This is the guest post I did yesterday for Adam Walker Cleveland’s Pomomusings Blog. I post it here, in case you missed it there.
Too many of us have forgotten the major facet of Christianity that set the 1st-Century religious world on fire: Reconciliation. If you were a woman and wanted to speak freely, or a slave and wanted to be treated equally or a Gentile and desired to be treated like someone who could actually love and be loved by God, then the swelling church that worshiped Jesus was the place to be.
Or at least it was supposed to be.
If you cranked up your flex capacitor and landed back in the first century, it wouldn’t take too long to notice that the burning issue of the day was who is “in” and who is “out” in the Christian church. The “Jerusalem Council” in Acts 15 (and just about every word from the pen of the Apostle Paul) emerged as a result of the percolating debate regarding who could claim the name of Jesus. Quickly, though, the Apostles made decisions about it. They determined the church to be an all-skate.
The Apostle Paul, when describing the purpose of the Jesus event, wrote, “For he himself is our peace, who has made the two groups one and has destroyed the barrier, the dividing wall of hostility, by setting aside in his flesh the law with its commands and regulations. His purpose was to create in himself one new humanity out of the two, thus making peace, and in one body to reconcile both of them to God through the cross, by which he put to death their hostility. (Ephesians 2:14-16)”
Radical hospitality and inclusion was the core of what it meant to be Christian. This impulse has been lost and found time and again throughout the years. Martin Luther King Jr, once said, “But the end is reconciliation; the end is redemption; the end is the creation of the beloved community. It is this type of spirit and this type of love that can transform opposers into friends. The type of love that I stress here is not eros, a sort of esthetic or romantic love; not philia, a sort of reciprocal love between personal friends; but it is agape which is understanding goodwill for all men. It is an overflowing love which seeks nothing in return. It is the love of God working in the lives of men. This is the love that may well be the salvation of our civilization – (from The Role of the Church in Facing the Nation’s Chief Moral Dilemma, 1957).”
Yet everywhere I look, Christians are not simply a part of division, we are at the heart of it. Each time I turn on “Christian” television or radio, my brothers and sisters on the political right treat me to a litany of enemies – the GLBT community, Democrats, judges, elites, socialists, Muslims, and anyone who ever thought Muslims, Democrats gays and lesbians, judges, elites, and socialites were not inherently evil. The lack of reconciliation streams in from the left side of the political spectrum too. My more liberal kinfolk disdain the 1%, corporations, Evangelicals, Sarah Palin, the NRA, and anyone demonstrating the least bit of understanding and affinity for them. And obviously, there remains the tried and true divisions of old – black, white, rich, poor, city, country. It seems we spend an awful lot of time figuring out ways to bisect and carve up one another.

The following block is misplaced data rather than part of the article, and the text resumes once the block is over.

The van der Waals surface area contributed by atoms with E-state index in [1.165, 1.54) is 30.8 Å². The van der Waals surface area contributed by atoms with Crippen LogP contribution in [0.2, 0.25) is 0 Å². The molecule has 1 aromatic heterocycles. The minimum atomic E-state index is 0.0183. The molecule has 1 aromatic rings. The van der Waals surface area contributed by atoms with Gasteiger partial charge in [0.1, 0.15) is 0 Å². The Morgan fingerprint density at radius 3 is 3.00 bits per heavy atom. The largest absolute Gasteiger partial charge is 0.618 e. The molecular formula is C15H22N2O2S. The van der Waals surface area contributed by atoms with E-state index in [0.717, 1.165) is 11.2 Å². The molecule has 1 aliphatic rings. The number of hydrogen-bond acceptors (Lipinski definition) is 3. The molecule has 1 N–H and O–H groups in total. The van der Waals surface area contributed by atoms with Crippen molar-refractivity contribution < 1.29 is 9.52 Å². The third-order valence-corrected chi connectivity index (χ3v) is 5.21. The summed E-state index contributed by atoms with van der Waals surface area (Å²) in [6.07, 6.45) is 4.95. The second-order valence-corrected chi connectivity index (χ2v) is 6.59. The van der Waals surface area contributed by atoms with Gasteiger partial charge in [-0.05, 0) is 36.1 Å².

This lack of reconciliation has very real results. I’ve ministered in churches where certain members refuse to speak to others in the same pew because they voted for a different candidate. Young committed Democrats have shared with me that once they leave home they will never go to church again, “Because church isn’t safe for people like us.” A young gay man told me that “the church hates gays so I’ll never go back.” I have others friends who won’t darken the door of the church because, “Everyone in church is backward, ignorant, and regressive.”
Is it any wonder so many younger people chose to opt-out of church? In a world struggling with terrorism, genocides, protests, uprisings, and inner-personal conflict, why would it make sense for anyone to opt-in to more partitioning of lives? I’m not sure about you, but I’ve got enough enmity in my life without having to sign up for the new set at church.
For that reason, the church must hold tight to the dream of “the beloved community.” Church was intended to be a place of gathering, a location where varied people join together under the proclamation that Jesus is Lord. This confession, laying aside our personal histories, political preferences, cultural impulses, and the other opportunities for opposition. God actually seems to believe that there is something for us to discover about ourselves as we sit at table with others. Perhaps the church exists to give us glimpses of the inexhaustible vastness and complexity of God. Maybe those “others” that otherwise annoy us are hints of the holy whether we like it or not. Perhaps we cannot be saved alone.
If the Scriptures are to be believed, Jesus’ cross is a collective punishment serving a collective purpose. We cannot be “one humanity” without one another.
Reconciliation, then, is not an agenda item. It’s not something we can save until next year’s budget like renovations to the fellowship hall. Reconciliation is the demonstration that God is at work in the world. Any fool can put people at odds. Only God can bring those opposed to one another together as sisters and brothers. When we lose reconciliation, we lose Jesus. If your church is all one thing – white, black, Hispanic, gay, straight, Democrat, Republican, whatever – the Christ may have left your congregation.
Jesus, who is other (holy), came to earth to reconcile people, who are not like him to himself. The gospel was, is, and has always been about reconciliation, the “ministry of reconciliation.” And the scriptures insist we join in as full participants. Paul believes that followers of Jesus would “regard no one from a human point of view (2 Cor. 5:16)”.
How is your community doing with that?